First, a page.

My favorite STEM classes would probably be NEUROL 455 (neuroscience of Parkinson’s Disease) or 436 (immunology). In both of these classes, I finally felt like I was learning something that was truly applicable to the real world (I know this is all classes, but it was also paired with the feeling that my degree will be worth at least some of the ridiculous amount of tuition money). Dr. Balazovich is a pretty polarizing figure here at Michigan, but I really enjoyed taking classes with him (I also had him for biochem). Immunology especially is kind of his baby, so he puts a lot of effort into this class. In immunology, we had a case study book and projects similar to those in biochem. The second half of the class was about half regular lectures and half case study presentation, which was a nice change from a normal lecture-only class. Dr. B encouraged significant class participation during case study presentation (the students never present, don’t worry) through prompting questions. An added, and unexpected, bonus of this class was that the immunohistochemistry procedures I perform in my research lab make much more sense to me (I will readily admit I did them half-blindly before I took this class). 

In terms of non-STEM, I really enjoyed all of my AAS (African and AfroAmerican Studies) classes because AAS professors are amazing, my favorite was AAS 458: Health and African Development. This class is cross-listed as a graduate-level epidemiology course at the SPH, which led to very few undergraduates in the class (my class had a record number of 4) and an extremely small class size (9 total). I had already taken a class with Dr. Stein, and his teaching gets even crazier (in a good way) in this particular class. AAS 458 is another one of those classes that connects to the real world because Stein updates his lectures with new disease epidemics. There was also a higher level of analysis (in statistics, causes, and socioeconomic implications) expected from students due to the graduate-level designation, which was more of a blessing than a curse (grades are based on participation, the final, and a 3.5 hour presentation) in the end because it added another dimension to my minor and depth to my discussion capacities in future classes (AAS 453 + 495).

When/How did you study for the MCAT: Haven’t taken it yet!

When did you take the MCAT: I plan on taking it at the end of this summer, after I graduate.

What was your pre-med experience: 

Over my four years of college I have questioned my decision to be pre-med many, many times. To be quite honest, I was not having a great time in my sophomore spring and junior fall, partly due to transferring, but mostly due to burnout. I’ve often called myself “a bad pre-med” in conversation because I’ve followed the guidelines for extracurricular activities pretty loosely (again, due to burnout at Wellesley and the adjustment process at Michigan). I have close to no patient interaction hours from my time at Wellesley because Boston hospitals are far away and extremely strict on patient contact, so I can really only speak to the patient interactions I had during a medical+public health brigade I did through Wellesley in Nicaragua or my semester in the dementia unit of Glacier Hills Retirement Community. I will be the first to admit that I’ve shied away from a lot of the extracurricular pre-med requirements because of the fairly stressful, but inevitable, interactions with other pre-meds. Throughout my college career, I’ve basically mitigated this problem by engaging in other extracurriculars outside of health careers to round out my resume (I’m the blog director for a magazine here at Michigan and was active in residential life at Wellesley) or ones that are somewhat related to (pre-)health causes (volunteering at the farms at UM and St. Joe’s, advising for Pre-Med Hub).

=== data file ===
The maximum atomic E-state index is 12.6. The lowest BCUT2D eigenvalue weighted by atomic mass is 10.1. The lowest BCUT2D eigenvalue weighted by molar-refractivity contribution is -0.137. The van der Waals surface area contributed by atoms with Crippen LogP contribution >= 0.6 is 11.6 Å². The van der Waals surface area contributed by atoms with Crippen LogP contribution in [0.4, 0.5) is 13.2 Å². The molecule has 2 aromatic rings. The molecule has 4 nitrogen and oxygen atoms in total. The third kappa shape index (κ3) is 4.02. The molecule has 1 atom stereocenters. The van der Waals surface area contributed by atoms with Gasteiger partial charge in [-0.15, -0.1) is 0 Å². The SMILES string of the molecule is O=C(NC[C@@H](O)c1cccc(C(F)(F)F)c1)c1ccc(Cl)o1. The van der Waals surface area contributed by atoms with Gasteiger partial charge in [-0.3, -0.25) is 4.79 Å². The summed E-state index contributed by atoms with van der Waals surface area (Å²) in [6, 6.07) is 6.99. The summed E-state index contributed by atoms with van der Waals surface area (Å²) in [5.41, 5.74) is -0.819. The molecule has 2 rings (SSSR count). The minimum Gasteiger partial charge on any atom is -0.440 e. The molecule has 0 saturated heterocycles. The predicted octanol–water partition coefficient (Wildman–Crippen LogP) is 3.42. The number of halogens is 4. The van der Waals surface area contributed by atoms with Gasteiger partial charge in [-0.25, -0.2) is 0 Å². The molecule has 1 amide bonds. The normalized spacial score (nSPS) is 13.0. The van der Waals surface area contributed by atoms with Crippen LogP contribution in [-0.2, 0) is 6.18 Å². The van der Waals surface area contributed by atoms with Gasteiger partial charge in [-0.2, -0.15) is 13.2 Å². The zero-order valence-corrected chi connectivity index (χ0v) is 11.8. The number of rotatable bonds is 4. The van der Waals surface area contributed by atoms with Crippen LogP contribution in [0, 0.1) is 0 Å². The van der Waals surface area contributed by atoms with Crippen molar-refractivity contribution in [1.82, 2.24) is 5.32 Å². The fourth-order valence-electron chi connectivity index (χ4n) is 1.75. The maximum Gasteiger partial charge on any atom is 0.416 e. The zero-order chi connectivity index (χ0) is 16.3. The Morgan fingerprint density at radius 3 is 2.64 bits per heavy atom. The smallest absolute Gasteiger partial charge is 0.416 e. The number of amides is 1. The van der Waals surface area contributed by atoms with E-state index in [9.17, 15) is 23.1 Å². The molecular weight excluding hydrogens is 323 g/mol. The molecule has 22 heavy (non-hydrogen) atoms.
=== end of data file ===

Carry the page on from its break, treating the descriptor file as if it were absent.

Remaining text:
I originally planned on going straight into medical school, but made what I saw as a “compromise” to push med school two years after I decided transferring was more important to me. This helped lighten my load for pre-med stuff—I decided to do patient interaction in my gap years, when I have much more time to commit to it. The amount of gap years I’m going to take is also influenced by my interest in a MD-PhD. I’m pretty involved in my research lab here at Michigan, and will also use my two gap years to better inform my decision as to which grad program I want to pursue. 

Recommendations/advice for current students: (maybe a little bit about transferring and adjusting)

If you’re a transfer student, do not, as I did, underestimate the emotional burden transferring had on your life. I’m sure this varies depending on your experience with Michigan and your previous institution, but I had a hard time adjusting because I’d visited UM once before I got my acceptance, and I came from a tiny, all-women, liberal arts college. If you’re coming from a similar situation as I mine, I would recommend seeking little communities to be a part of wherever you can. I attended a few transfer student events, where I met some of my friends, became close with some of my orgo II labmates, and really made an effort to go above and beyond in my research lab (the people on my research floor are my best friends here). I also think this will change depending on where you are in your academic career when you transfer. Since I came to Michigan as a junior, I knew I had to come in with the mindset that I transferred mainly for the academics (serious focus on my major and career paths), not necessarily to enjoy a completely different college experience.